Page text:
Construction of five new hydroelectric dams in Mozambique and the expansion of the Cahora Bassa facility will increase the potential of the country’s energy production by around 3,600 megawatts, involving investments of over US$7 billion.
Power consumption in Mozambique is increasing by an average annual rate of 82 megawatts (about 14 percent), according to the Ministry of Planning and Development (MPD), and expansion of the energy sector is one of Mozambique’s greatest economic challenges, given the growing industrial requirements across the country.
It is in this context that in the Government 2015-20019 Five-Year Plan, which will be voted by the Mozambican parliament from the beginning of April, the government noted the priority of developing various power generation projects, some of which have already secured investors and funding.
This is the case of the Lupata Hydroelectric Facility, in Tete province, with a potential to generate 416 megawatts, which will require an investment of about US$1.072 billion, implemented by a consortium of companies including Hydroparts Holding and Cazembe Holding, both registered in Mauritius, and state power company EdM and Sonipal of Mozambique.
Also in Tete province and along the Zambezi River, the Boroma Hydroelectric Dam will have an installed capacity of 210 megawatts, and will be carried out by Rutland Holding, of Mauritius, EdM and Sonigal, which will need to invest US$572.5 million in the project.
Added together, the two projects are likely to create more than 4,000 jobs, according to the Mozambique Centre for Investment Promotion, through which the investments were made in 2014.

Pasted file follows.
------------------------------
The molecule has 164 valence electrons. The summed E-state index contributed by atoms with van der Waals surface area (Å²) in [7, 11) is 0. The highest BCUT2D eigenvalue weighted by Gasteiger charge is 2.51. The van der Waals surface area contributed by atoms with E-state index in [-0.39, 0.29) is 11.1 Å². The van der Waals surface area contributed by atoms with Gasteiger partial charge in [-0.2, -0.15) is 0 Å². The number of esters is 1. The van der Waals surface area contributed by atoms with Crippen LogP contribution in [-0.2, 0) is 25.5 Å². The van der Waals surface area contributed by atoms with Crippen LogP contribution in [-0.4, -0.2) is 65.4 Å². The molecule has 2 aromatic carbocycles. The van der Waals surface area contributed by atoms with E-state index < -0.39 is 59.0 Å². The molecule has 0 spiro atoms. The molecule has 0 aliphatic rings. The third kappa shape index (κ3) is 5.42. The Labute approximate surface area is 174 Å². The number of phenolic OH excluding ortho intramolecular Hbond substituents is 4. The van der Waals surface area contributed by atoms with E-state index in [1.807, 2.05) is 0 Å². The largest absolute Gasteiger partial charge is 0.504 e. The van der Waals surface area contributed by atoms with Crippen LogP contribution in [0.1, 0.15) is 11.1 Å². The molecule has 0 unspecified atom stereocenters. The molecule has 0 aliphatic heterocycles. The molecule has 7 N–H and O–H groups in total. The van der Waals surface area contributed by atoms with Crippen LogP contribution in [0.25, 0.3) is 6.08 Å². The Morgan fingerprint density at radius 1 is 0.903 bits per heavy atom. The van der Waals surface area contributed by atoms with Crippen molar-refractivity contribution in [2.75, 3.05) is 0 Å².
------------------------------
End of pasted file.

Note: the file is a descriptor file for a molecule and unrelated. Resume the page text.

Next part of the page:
The guidelines for government policy also give priority to starting construction of the Mphanda Nkuwa dam, about 70 kilometres northeast of the city of Tete and 61 kilometres southeast of the Cahora Bassa dam, a project with a generation potential of 1,500 megawatts, which has an estimated cost of US$4.2 billion.
Already awarded to Camargo Corrêa (40 percent), of Brazil, Insitec (40 percent) of Mozambique, and EdM (20 percent), the dam should be completed in 2017, according to the Integrated Programme of Investments of the MPD, revised in June 2014.
In this document, the MPD also outlined the construction of the Lúrio Hydroelectric Plant in Nampula, citing a generating capacity of 180 megawatts and an investment cost of about US$480 million, but for now, the project has no known investors .
The situation is similar with the Alto Malema Hydroelectric dam, also in Nampula province, with a potential to generate 60 megawatts, which is included in the five-year government programme.
The government has also noted the progress of the second phase of Cahora Bassa (HCB), the project also called Cahora Bassa Norte, construction of which will increase in the power generation capacity of the project by 1,250 megawatts, from 2,075 megawatts at the moment.
The project is estimated to cost about US$700 million, according to estimates from the MPD.
HCB’s shareholder structure includes the Mozambican state with a 92.5 percent stake, while Portuguese power grid company REN, which itself is 25 percent owned by the State Grid Corporation of China (SGCC), owns the remaining share of 7.5 percent.
Mozambique currently has a production capacity of about 2,300 megawatts of power an HCB is the facility that produces the largest amount of electricity in the country.
Much of the dam’s production (about 75 percent) is exported, particularly to Zimbabwe and South Africa, a country whose national power company Eskom, has an agreement with HCB for the annual purchase of 1,100 megawatts, valid until 2029. (macauhub/MZ)